How long will it take to work? – Like most other cancer treatments, checkpoint immunotherapy usually takes a while to work, so you and your family may experience anxiety waiting to see whether you’ll respond to the treatment. If it does work, you may worry about how long immunotherapy will control the cancer or whether the cancer will come back. These uncertainties can make it challenging to make plans about work, relationships and travel. Many people find comfort in everyday activities; others focus on doing things they’ve always wanted to do. Let your cancer nurse or specialist know how you’re feeling. They may recommend seeing a psychologist to help you work through your thoughts.
If immunotherapy doesn’t work or stops working, ask your cancer specialist about your other treatment options. You may be able to try another type of immunotherapy drug or join a clinical trial.
The cost of checkpoint immunotherapy drugs is high (often several thousand dollars per dose).
As at June 2019, the Australian Government covers most of this cost for some types of advanced cancer through the Pharmaceutical Benefits Scheme (PBS). Reimbursement for some other types of cancer may be added in the future. Your specialist can give you the latest information.
What if it’s not on the PBS? – You may be able to access checkpoint immunotherapy through clinical trials or, sometimes, through a compassionate access program or cost-share program offered by the pharmaceutical company.
Some people choose to make significant financial decisions to cover the costs of immunotherapy for cancers that are not on the PBS. Before deciding to pay for these drugs, it is important to fully understand the financial costs, as well as the possible risks and benefits for your type of cancer. Take the time to discuss these questions with your cancer specialist and your family.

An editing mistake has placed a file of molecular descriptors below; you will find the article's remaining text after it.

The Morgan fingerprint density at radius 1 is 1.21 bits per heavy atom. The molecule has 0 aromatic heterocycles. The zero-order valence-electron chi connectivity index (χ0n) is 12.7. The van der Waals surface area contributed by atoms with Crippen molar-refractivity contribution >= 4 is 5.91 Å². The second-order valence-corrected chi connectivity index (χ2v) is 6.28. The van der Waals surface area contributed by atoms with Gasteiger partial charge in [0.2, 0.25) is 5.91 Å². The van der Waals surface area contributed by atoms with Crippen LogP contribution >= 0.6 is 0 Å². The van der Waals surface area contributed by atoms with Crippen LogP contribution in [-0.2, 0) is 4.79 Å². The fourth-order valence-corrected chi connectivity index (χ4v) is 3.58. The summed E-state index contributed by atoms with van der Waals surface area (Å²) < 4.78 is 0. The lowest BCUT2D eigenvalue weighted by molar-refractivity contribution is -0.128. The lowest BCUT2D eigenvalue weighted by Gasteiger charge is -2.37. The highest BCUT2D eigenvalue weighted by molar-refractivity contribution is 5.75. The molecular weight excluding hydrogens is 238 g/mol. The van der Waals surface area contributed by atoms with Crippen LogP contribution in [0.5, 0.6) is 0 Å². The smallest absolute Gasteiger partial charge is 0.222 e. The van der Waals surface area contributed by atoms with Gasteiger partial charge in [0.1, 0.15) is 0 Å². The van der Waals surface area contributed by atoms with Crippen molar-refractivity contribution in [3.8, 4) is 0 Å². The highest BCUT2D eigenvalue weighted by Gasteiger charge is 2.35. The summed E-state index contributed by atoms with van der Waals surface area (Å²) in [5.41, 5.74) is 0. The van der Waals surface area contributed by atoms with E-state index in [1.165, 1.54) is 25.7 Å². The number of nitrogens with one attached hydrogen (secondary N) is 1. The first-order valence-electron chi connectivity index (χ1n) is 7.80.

Ask your cancer specialist if immunotherapy is a suitable treatment for you and whether it is reimbursed through the PBS for your type of cancer. It may be possible to access immunotherapy treatments through clinical trials. Speak with your treatment team for more information.
Understanding ImmunotherapyDownload resource
This information is reviewed by
This information was last reviewed July 2019 by the following expert content reviewers: A/Prof Brett Hughes, Senior Staff Specialist, Medical Oncology, Royal Brisbane and Women’s Hospital and The Prince Charles Hospital, and Associate Professor, The University of Queensland, QLD; Dawn Bedwell, 13 11 20 Consultant, Cancer Council Queensland, QLD; Tamara Dawson, Consumer; A/Prof Craig Gedye, Senior Staff Specialist, Medical Oncology, Calvary Mater Newcastle, and Conjoint Associate Professor, School of Medicine and Public Health, University of Newcastle, NSW; A/Prof Alexander Menzies, Medical Oncologist, Associate Professor of Melanoma Medical Oncology, and Faculty Member, Melanoma Institute Australia, The University of Sydney, Royal North Shore Hospital and Mater Hospital, NSW; Dr Donna Milne, Nurse Consultant Melanoma and Skin Service, Peter MacCallum Cancer Centre, VIC; Dr Geoffrey Peters, Staff Specialist, Medical Oncology, Canberra Hospital and Health Services, and Clinical Lecturer, Australian National University, ACT.